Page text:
This is my last marketing column for the
New Zealand Herald
I'd like to say a huge thank you to all the Herald readers who have taken the time to read my marketing ideas and comments over the last eight years.
I really appreciate you doing this and hope you gained some value from the ideas that I have shared in this time.
In my last column I'd like to talk again about one of the most useful strategies I've ever come across to increase sales fast with surprisingly little effort.
It's the Power of Using Expensive Questions.
Here's how it works…
Many years ago I was making a presentation on sales training programmes to a sales manager.
My problem was that I doing all the talking and my presentation was going nowhere fast.
I had a new salesperson with me at the time and he was a lot smarter than me.
He could see I was making no headway so he waited till I paused for breath.
Then he asked the sales manager a simple question.
"Barry, if you were somehow able to improve the sales results of your sales team by at least 10 per cent over the next six months; what would that mean to you?"
The sales manager immediately pulled out a calculator and began to work out some figures. "That would be worth at least $75,000 to me" he said.
And for the first time he started to look interested in what we were offering.
In another ten minutes we had a signed order for a large sales training programme for his sales team. All from the power of one good question that helped the sales manager see the 'gap' between where he was now and where he wanted to be.
There are two types of questions you can ask any potential new customer or client for your product or service.
You can ask potential clients 'cheap' questions or you can ask them 'expensive' questions.
Cheap questions are the type of question that 95 per cent of business people or sales people will ask when they meet a potential client for the first time.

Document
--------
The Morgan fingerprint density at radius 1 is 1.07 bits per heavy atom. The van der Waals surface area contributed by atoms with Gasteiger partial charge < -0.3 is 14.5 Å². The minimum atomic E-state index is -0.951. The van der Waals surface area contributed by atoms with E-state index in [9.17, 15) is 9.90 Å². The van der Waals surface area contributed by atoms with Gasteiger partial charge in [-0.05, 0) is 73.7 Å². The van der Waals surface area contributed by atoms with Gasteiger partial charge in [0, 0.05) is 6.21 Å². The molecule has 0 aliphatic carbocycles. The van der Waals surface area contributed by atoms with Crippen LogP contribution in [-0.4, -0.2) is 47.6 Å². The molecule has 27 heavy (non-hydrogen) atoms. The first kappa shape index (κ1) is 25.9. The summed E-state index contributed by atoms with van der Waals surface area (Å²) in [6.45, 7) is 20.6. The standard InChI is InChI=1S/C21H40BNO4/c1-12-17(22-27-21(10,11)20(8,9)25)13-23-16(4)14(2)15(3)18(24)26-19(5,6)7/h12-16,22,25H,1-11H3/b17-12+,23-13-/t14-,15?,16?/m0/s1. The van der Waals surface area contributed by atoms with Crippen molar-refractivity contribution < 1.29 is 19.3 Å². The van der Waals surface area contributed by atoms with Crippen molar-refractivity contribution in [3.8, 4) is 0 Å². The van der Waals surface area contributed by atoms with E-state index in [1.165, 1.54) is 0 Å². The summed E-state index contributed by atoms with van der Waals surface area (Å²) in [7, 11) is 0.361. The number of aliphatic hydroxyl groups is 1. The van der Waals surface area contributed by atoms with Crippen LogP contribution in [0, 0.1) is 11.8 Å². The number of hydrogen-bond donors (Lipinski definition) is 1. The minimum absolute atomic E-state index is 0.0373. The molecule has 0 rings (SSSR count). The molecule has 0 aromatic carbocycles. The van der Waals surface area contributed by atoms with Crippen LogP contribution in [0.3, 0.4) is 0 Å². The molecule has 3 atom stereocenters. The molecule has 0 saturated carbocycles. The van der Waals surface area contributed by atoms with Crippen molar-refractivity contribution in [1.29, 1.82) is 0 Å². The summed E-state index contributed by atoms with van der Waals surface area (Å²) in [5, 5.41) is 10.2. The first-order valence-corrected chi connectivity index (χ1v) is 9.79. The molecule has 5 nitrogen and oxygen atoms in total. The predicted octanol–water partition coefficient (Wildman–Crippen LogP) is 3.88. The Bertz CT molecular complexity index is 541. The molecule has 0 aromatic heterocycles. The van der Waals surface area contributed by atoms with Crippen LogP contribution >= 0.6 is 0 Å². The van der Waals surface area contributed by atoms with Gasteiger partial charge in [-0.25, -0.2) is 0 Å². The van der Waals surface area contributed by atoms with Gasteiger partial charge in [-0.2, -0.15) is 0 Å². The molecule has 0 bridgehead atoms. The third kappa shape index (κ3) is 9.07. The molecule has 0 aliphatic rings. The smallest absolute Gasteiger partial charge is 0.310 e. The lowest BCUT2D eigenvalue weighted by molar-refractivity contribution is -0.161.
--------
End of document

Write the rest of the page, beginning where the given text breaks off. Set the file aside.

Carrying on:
Here are some examples of 'cheap' questions:
Imagine you are considering buying a new home and you are talking with a real estate sales person.
What are the normal questions they would ask you?
• What is your budget?
• What is your time frame?
• What are you interested in?
• Do you have to sell first?
• What other properties have you looked at?
There are two problems with asking 'cheap' questions like these.
First of all you come across as being just like all the other sales people they speak to.
Secondly, 'cheap' questions do not add value to a new client and make it easier for them to decide what they really want to buy and why they want to buy it.
That's why asking 'expensive' questions can be a super effective marketing strategy.
Here are some examples of 'expensive' questions:
Let's use the same example of buying a new home.
Here are some more helpful questions a real estate sales person could ask you.
• What type of home do you live in right now?
• What do you like most about living there?
• What are some of the things you would like to change about this home?
• Why is that important to you?
• If you could wave a magic wand and live in the ideal home, what are some of the most important things it would have?
• How do you mean?
The best thing about asking 'expensive' questions is that it's extremely helpful for your clients.
By the time they answer a number of expensive questions they are a lot clearer in their own minds about the outcomes they want to enjoy (in this case) from their next home.
You are also in a much better position to be able to help your client get the ideal outcome they want.
Isn't that a simple way to improve every sales presentation you make?
"The art and science of asking questions is the source of all knowledge" - Thomas Berge.
What are some 'expensive' questions you could ask potential clients in your business?
- Graham McGregor is The Added Value Marketing Expert™. Register at his website www.addedvaluemarketing.com and Graham will give you a free copy of his brand new free guide 'Easy Sales with Added Value Marketing'. (This guide contains ten time tested strategies that any business can use right now to create easy sales and delighted clients and is with Graham's compliments.)